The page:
Hospital Retention of MOON

The original signed MOON must be retained in the beneficiary’s medical record at the hospital.[14]

MOON Training, February 7, 2017

In a very short training call on February 7, CMS referred callers to its guidance documents and declined to answer participants’ written or oral questions.  One posted question asked whether the MOON requires a description of the clinical reason why a patient is an outpatient or whether the hospital can write a statement like “your doctor expects less than two midnights of care.”  This written question was not answered.

The presentation used at the February 7 training describes those patients who must be given the MOON in two ways: as “outpatients” and as “beneficiaries receiving outpatient observation services.”[15]  The final rules provide that notice must be given only to patients who receive “observations services as an outpatient” for more than 24 hours.[16]  In explaining why we have the MOON, the presentation notes, “Outpatient distinction often unclear.”

CMS will have another call on March 7.  Questions may be submitted to

February, 2017 – T. Edelman

[1] Pub. L. 114-42, 42 U.S.C. §1395cc(a)(1)(Y).
[2] Prior Alerts have discussed the NOTICE Act and regulations. See “Hospitals Must Give Patients Notice of Their Observation Status, Beginning March 8, 2017, CMA Alert (Dec. 14, 2016); “Observation Status and the NOTICE Act: Advocates Not Over the MOON,” CMA Alert (Apr. 27, 2016),; “CMS Delays Implementation of NOTICE Act Until Fall 2016,” CMA Alert (Aug. 4, 2016),; “Observation Status: The NOTICE Act Will Soon Be Law,” CMA Alert (Aug. 6, 2015),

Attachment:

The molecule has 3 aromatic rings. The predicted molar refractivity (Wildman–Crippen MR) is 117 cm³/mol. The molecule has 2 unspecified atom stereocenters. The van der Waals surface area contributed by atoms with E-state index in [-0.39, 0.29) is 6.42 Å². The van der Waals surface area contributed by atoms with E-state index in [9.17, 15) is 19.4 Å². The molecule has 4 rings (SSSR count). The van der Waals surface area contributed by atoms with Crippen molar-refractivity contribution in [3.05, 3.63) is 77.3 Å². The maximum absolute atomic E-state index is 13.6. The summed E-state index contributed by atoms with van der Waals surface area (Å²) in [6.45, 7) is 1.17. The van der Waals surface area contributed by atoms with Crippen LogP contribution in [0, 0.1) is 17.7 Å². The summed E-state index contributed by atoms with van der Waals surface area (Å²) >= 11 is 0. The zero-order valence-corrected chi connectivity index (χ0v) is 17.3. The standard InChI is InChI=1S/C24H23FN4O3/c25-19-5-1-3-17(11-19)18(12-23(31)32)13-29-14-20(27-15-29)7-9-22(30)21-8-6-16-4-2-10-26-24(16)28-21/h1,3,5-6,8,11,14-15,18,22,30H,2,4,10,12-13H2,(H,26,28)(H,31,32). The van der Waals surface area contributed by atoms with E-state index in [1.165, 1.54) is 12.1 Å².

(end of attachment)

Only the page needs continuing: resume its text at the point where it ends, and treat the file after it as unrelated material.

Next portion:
[3]  Click on the download for CMS—10611.
[4] CMS, “Medicare Outpatient Observation Notice (MOON) Instructions,” Transmittal 3695, Change Request 9935 (Jan. 20, 2017),, MLN Matters, “Medicare Outpatient Observation Notice (MOON) Instructions,”
[5] 42 U.S.C. §1395cc(a)(1)(Y).
[6]  Click on the download for CMS—10611.
[7] CMS, “Medicare Outpatient Observation Notice (MOON) Instructions,” Transmittal 3695, Change Request 9935 (Jan. 20, 2017),, MLN Matters, “Medicare Outpatient Observation Notice (MOON) Instructions,”
[8] CMS, “Medicare Outpatient Observation Notice (MOON) Instructions,” §400.3.6 (Transmittal 3695, Change Request 9935) (Jan. 20, 2017),
[9] Id.
[10] Id. §400.3.7.
[11] Id.

[12] Id.
[13] Id.
[14] Id. §400.3.9.
[15] Janet Miller, CMS, “Medicare Outpatient Observation Notice” PowerPoint (Feb. 7, 2017),
[16] 81 Fed. Reg. 56761, 57039 (Aug. 22, 2016), (declining to provide notice to patients who do not receive “observation services”).  See discussion of which patients receive the MOON in CMA, “CMS Delays Implementation of NOTICE Act Until Fall 2016,” CMA Alert (Aug. 4, 2016),